Thursday, July 4, 2013

My Favorite Truffaut



Christine, Ed Garea and David Skolnick share their top five Francois Truffaut-directed films.

By Christine

When we lost Francois Truffaut at the young age of 52 from a brain tumor, we lost more than a director; we lost an artist who climbed to the status of a cultural icon in a little over a quarter of a century. He was easily the best director France has had since the days of Jean Renoir (we can only wonder about what sort of career Renoir would have had if not for the war), and our most prolific in terms of films that are now acknowledged as classics of the cinema.

There were no limits of genre for Truffaut; his films range from stark drama to the autobiographical to romantic comedy to science fiction. A jack of all trades? Yes, and in my opinion, a master of all. Unlike many of his contemporaries, Truffaut’s films successfully crossed over to the moviegoing audiences in other countries, especially America, where foreign directors had long been consigned to an “art house ghetto.” I think the reason for his success comes from the fact that he eschews the stridence of the political statement for the emphasis on the universal human condition. He had famously said that “life is neither Nazi, Communist, nor Gaullist, it is anarchistic.” For Truffaut, the human condition comes down to love: the abundance or lack of it; the elation it brings and the despair it imposes; the difficulty of communication with respect to being in love; and the resilience of children in the face of the lack of love.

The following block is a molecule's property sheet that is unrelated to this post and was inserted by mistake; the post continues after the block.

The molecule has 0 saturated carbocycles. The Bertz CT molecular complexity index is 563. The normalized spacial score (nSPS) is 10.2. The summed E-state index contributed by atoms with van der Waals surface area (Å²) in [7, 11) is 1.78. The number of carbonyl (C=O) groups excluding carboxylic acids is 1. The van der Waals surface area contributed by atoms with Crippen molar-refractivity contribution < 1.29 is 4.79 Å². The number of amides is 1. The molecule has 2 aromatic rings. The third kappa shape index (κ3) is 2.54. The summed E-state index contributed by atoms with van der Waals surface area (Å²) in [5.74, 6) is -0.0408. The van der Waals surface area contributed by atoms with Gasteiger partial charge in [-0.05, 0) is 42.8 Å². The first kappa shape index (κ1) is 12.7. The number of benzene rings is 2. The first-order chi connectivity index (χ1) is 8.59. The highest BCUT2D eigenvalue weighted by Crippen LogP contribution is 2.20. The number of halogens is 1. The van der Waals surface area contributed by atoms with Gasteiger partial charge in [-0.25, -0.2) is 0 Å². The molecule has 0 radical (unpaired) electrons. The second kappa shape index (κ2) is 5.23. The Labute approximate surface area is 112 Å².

Although many of his films were autobiographical, he also availed himself of other sources, ranging from Henry James to Cornel Woolrich to Henri-Pierre Roche. He once said that if the story was good, did it matter who the author was? That material could not be in better hands, for he had that rare ability to take such material and make it his own without compromising the integrity of that original material, a rare feat for a filmmaker.

I was asked by the editors to pick my five favorite Francois Truffaut films. Five. Five? A most difficult task to accomplish when every film he made is my favorite. But, yes, I suppose it must be five. Hence, beginning with number five, here is my list:

5. Vivement dimanche! (Finally Sunday, or Confidentially Yours, 1983): It was Truffaut’s last film, and sadly showed why he died all too soon. Keeping with his theme of love, this is a heartfelt tribute to the movies he grew up with; the movies he loved. Fanny Ardent is the secretary to businessman Jean-Louis Trintignant. When he is falsely accused of murder, she sets out to investigate and clear her boss in this wonderful mélange of film noir and suspense thriller alleviated by screwball comedy in a style that reminds us of Hitchcock. I loved the name of the secretary, “Barbara Becker,” a wonderful noir moniker denoting at once the Hitchcockian relevance – and reverence. Warning! This film should be recorded rather than seen live, for once viewed, you will want to see it again. When I saw Woody Allen’s Manhattan Murder Mystery with my husband, we noticed the similarity between Allen’s movie and Vivement Dimanche! I shed more than one tear thinking about what Truffaut would have said about it.